Jaskirat Singh, who is an electronic engineer and one of the early movers in getting Ludhiana’s residents together, says: “The very idea of ETPs for dairy waste is technically unsound. It threatens to derail the entire `840-crore Buddha Dariya rejuvenation project. The dairies should be scattered in surrounding villages.”
In a letter to the head of the Vidhan Sabha committee, Singh says: “All experts agree that the Biochemical Oxygen Demand (BOD) and Chemical Oxygen Demand (COD) of dairy waste is too high to be treated in such ETPs successfully. It is our understanding the dairies must be moved out of Ludhiana city and the banks of Buddha Dariya.”
“Entire Punjab is waiting to see the rejuvenation of the Buddha Dariya and Sutlej. Moving the dairies out will be the most helpful step to ensure the success of this plan,” he says.
Col J.S. Gill, member of the Buddha Dariya Task Force, says: “Dairy waste can’t be treated in ETPs. The idea has been opposed by people who know what they are talking about including a former IAS officer and chairman of the Pollution Control Board. The government should consult independent experts and scientists and not waste time and money on ideas that are not going to work. Such decisions can’t be taken by non-technical bureaucrats.”
The situation is complicated. The dyeing and electroplating industries in Ludhiana would like the dairies to continue where they are so that the pollution that they cause covers up for the industrial units’ excesses, explains Kapil Arora, a PAC member.
Punjab is a minefield of environmental problems acquired over long years. Politicians have generally been unmindful of the consequences. No party has had a meaningful green agenda. Ordinary citizens have felt daunted by the magnitude of their problems and the forces that they have to confront.
But as the problems have grown, so has the inevitability of citizens having to act in their own interests. There is very often no option left. There is also hope in the Aam Aadmi Party coming to power and promising to be activist in its orientation towards basic issues like clean air, water, health and education. The Vidhan Sabha committee on the Buddha Dariya and the decision to protect the Mattewara forest are examples of what changes in governance can achieve.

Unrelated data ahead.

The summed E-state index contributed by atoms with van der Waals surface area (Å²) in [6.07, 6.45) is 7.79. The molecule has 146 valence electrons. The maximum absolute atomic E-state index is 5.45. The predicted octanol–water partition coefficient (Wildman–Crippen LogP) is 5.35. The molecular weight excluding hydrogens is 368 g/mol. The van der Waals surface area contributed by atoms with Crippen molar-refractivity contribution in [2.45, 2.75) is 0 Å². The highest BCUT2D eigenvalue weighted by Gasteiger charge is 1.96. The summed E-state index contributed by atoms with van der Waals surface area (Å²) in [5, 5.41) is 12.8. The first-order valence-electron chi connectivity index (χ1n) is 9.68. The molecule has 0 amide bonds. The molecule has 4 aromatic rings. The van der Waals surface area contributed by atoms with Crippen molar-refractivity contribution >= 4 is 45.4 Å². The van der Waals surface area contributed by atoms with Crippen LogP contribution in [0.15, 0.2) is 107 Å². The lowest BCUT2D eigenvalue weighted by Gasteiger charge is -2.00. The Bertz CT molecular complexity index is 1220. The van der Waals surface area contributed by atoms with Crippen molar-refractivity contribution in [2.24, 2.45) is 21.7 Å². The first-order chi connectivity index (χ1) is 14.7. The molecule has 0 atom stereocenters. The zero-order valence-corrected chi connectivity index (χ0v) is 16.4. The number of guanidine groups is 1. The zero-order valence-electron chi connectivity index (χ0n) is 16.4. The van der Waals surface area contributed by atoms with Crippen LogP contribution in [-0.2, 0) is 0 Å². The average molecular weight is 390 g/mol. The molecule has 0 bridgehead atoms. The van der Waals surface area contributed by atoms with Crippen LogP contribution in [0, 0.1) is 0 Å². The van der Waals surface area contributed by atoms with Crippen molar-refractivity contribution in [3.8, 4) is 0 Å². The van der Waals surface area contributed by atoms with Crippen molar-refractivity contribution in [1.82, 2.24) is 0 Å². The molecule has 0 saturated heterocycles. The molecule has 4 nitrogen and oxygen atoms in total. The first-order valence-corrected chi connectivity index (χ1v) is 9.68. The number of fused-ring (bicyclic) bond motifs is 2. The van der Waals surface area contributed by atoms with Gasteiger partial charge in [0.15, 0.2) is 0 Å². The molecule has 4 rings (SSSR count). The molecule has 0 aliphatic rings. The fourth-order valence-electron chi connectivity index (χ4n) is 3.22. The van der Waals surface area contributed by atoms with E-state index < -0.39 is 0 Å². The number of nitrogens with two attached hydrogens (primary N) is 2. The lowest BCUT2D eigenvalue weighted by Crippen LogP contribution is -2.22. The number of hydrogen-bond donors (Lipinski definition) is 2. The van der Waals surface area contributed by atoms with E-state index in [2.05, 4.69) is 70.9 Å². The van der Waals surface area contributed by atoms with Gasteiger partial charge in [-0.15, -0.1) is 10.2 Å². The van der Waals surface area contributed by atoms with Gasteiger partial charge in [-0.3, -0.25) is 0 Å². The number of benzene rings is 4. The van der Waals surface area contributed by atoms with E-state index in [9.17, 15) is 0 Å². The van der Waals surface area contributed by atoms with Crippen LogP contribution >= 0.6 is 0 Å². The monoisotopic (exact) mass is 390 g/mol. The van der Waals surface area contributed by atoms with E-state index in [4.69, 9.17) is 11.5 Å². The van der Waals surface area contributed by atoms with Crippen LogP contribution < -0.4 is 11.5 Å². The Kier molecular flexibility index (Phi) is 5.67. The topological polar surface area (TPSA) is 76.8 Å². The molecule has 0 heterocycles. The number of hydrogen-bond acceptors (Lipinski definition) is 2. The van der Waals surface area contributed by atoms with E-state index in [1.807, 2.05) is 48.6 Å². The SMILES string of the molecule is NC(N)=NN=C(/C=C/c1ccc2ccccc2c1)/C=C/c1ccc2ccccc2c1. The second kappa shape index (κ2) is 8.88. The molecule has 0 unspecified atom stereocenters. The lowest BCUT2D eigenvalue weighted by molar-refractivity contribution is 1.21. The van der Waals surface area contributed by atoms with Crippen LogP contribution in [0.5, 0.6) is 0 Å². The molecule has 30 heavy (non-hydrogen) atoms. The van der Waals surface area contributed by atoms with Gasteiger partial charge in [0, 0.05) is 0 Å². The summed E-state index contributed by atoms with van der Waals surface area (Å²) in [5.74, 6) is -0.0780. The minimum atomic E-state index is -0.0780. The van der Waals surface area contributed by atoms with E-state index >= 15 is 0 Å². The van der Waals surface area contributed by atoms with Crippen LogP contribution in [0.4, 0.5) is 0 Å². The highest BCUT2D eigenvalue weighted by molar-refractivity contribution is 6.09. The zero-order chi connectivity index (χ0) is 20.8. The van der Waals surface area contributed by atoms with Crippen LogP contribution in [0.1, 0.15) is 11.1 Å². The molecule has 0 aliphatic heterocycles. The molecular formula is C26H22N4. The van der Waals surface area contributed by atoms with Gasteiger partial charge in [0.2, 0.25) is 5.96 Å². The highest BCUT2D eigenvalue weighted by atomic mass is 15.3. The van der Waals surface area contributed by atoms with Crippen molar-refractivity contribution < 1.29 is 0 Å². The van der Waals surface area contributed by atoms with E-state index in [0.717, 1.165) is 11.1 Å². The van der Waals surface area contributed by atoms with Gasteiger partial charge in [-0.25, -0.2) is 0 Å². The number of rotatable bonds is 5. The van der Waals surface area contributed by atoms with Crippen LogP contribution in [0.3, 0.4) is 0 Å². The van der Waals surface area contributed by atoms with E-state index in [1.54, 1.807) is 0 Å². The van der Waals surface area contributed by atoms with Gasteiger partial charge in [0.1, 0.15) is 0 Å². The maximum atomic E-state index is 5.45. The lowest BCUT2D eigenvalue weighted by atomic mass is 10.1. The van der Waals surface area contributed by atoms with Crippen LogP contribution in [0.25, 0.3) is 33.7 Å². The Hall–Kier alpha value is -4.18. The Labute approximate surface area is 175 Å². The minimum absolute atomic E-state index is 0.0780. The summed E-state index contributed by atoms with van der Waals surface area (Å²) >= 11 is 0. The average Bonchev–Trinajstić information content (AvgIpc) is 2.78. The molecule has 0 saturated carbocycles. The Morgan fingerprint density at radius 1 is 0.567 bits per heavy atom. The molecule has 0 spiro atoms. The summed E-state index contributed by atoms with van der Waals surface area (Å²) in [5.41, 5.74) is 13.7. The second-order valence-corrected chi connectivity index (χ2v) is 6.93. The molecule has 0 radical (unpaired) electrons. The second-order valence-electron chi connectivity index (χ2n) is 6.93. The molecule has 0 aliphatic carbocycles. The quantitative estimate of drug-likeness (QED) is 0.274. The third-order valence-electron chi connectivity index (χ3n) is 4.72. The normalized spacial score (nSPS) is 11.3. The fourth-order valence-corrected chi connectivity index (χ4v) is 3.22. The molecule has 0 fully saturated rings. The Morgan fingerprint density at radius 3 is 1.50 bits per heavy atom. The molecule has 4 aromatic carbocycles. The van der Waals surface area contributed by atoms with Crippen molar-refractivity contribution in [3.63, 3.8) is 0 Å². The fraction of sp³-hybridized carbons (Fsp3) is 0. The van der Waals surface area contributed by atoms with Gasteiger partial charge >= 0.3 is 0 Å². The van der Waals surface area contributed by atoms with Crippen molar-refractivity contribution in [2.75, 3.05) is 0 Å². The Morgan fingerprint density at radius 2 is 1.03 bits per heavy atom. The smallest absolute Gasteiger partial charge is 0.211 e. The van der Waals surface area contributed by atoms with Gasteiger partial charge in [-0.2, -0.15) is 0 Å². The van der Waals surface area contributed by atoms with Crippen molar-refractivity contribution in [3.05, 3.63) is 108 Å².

Including Mattewara and the Buddha Dariya, there are several recent citizens’ initiatives that have made their presence felt.
The Zira Sanjha Morcha has in recent weeks held massive public protests against the Malbros Distillery near Zira in district Firozpur to stop them from discharging effluents into aquifers through borewells. The distillery is closed because of the protests.
At Chamkaur Sahib, an agitation is stopping a paper mill from coming up because they too fear their groundwater will be affected. Water remains a major concern in Punjab. Like the Zira protesters, here too people don’t want their groundwater depleted or contaminated.
There is also coordination among activists and an eagerness to learn from the experience of one another. The Mattewara protest is held up as a success story that other groups want to emulate.
When activist Parvinder Singh Kittna took on stone crushers in the forests on the border of Punjab and Himachal, they tried to get him arrested. Many environmental activists from Punjab got together to support him and went along with him to the Una civil courts for his anticipatory bail application.